Barry Goldwater in 1941.
Phoenix would benefit from some heroic statues to enrich the streetscape. It's not as if we're lacking in heroes and audacious history. Instead, we get a dreary bronze of Barry Goldwater in Paradise Valley, unreachable by pedestrians but with an adjacent holy parking lot. Then there's the bleak terminal four at Sky Harbor named after Goldwater. And a street in Scottsdale. A newcomer might think the only history worth remembering, if badly painted, concerns the long-serving senator and 1964 presidential candidate.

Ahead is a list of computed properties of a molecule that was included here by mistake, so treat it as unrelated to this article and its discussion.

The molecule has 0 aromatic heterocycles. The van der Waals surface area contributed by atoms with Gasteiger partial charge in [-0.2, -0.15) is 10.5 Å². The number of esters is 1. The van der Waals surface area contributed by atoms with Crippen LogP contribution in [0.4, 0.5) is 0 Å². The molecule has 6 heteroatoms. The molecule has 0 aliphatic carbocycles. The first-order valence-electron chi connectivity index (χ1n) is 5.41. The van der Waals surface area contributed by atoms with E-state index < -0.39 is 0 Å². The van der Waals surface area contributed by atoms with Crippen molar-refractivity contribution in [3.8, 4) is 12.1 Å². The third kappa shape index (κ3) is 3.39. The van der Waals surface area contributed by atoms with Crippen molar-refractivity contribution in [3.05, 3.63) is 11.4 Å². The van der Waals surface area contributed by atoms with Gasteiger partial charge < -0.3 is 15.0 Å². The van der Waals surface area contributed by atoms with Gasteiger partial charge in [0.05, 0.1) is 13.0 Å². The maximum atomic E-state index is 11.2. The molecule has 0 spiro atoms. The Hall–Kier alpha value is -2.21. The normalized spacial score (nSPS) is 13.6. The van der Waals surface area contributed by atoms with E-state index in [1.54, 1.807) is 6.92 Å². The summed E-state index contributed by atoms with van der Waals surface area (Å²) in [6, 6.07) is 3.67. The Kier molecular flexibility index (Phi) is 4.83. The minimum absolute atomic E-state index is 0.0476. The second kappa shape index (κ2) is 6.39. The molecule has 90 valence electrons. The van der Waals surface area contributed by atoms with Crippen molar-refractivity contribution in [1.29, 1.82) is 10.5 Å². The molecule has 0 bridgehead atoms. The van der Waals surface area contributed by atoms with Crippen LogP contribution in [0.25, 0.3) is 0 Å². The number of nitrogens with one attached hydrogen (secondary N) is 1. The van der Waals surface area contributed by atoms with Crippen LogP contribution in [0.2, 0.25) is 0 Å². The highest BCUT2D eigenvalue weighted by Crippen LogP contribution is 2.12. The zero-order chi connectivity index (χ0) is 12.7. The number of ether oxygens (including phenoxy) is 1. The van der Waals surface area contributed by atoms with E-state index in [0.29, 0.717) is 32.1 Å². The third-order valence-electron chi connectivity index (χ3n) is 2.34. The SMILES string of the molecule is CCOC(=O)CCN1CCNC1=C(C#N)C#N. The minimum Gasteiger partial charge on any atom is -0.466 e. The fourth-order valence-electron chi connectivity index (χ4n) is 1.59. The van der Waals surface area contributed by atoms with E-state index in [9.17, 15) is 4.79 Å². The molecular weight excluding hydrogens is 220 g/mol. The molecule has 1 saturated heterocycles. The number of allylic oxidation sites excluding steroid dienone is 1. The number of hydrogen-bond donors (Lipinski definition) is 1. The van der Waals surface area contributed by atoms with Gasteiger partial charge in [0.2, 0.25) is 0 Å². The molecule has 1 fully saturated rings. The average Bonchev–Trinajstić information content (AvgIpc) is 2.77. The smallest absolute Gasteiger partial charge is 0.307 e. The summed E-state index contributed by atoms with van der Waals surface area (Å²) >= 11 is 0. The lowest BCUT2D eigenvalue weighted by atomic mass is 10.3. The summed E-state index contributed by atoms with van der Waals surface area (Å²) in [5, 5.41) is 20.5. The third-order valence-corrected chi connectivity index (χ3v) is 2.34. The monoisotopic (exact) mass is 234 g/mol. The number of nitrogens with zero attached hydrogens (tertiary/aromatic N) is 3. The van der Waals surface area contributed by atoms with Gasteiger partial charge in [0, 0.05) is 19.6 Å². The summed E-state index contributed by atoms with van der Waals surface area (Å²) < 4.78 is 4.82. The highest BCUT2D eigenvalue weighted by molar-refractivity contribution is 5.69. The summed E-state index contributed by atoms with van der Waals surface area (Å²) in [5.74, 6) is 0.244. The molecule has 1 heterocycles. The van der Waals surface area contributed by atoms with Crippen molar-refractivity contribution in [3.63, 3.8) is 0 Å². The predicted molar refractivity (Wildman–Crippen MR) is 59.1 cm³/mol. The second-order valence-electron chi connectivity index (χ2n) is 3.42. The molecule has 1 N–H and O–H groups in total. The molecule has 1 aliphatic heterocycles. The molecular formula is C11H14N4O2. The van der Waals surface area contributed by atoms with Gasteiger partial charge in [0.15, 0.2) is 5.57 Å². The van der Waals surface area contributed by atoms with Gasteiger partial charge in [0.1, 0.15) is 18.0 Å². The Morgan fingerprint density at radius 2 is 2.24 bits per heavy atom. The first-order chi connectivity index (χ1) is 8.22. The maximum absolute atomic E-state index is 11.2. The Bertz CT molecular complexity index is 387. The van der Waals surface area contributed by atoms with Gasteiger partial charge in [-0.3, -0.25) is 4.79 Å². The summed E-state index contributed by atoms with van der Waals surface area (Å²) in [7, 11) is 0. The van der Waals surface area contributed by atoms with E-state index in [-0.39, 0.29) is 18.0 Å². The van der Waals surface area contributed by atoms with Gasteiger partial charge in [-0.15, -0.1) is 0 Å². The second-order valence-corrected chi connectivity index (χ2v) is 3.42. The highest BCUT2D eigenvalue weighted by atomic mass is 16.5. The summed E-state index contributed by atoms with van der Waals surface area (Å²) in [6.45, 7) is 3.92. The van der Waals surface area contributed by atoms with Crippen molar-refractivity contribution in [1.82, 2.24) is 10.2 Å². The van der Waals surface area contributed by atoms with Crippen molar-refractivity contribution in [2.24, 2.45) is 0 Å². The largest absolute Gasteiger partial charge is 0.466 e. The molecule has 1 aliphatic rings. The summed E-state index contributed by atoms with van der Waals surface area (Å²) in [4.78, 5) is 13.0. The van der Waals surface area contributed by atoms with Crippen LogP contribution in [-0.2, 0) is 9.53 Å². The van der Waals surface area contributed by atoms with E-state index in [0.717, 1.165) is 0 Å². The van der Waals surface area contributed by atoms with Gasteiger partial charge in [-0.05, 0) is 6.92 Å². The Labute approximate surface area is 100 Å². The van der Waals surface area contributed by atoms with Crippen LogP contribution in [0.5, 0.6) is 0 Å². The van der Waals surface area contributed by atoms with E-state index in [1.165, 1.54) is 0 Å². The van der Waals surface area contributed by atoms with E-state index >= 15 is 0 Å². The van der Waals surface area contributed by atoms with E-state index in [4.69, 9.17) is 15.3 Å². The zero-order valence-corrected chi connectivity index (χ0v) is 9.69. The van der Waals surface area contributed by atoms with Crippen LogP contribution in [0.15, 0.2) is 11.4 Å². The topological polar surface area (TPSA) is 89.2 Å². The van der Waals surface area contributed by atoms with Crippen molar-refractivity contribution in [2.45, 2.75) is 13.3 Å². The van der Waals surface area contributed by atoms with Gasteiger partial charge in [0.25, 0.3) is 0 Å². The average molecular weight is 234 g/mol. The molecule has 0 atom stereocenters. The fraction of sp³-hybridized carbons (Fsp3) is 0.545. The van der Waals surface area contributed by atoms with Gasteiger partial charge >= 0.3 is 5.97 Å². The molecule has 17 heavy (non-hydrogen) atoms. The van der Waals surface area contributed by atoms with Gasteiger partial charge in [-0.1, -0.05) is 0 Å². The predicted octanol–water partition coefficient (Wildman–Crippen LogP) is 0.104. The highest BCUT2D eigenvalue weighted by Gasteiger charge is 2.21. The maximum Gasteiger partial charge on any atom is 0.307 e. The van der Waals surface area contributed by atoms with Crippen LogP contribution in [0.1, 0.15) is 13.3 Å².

Readers of this blog know better. But understanding Goldwater's place in Arizona is a daunting challenge. The magisterial biography remains to be written. And for most of his public career, Goldwater was a national figure. We must also contend with a good deal of nostalgia and hagiography concerning the hero. An example of the latter was a recent article in National Review about how Barry was a leader in Phoenix's school desegregation before the Brown decision. The former goes something like this: Barry was no Kook, he fought the religious right and one shouldn't conflate today's conservatism with that of Goldwater. Even I have been guilty. But the reality is more complex and interesting.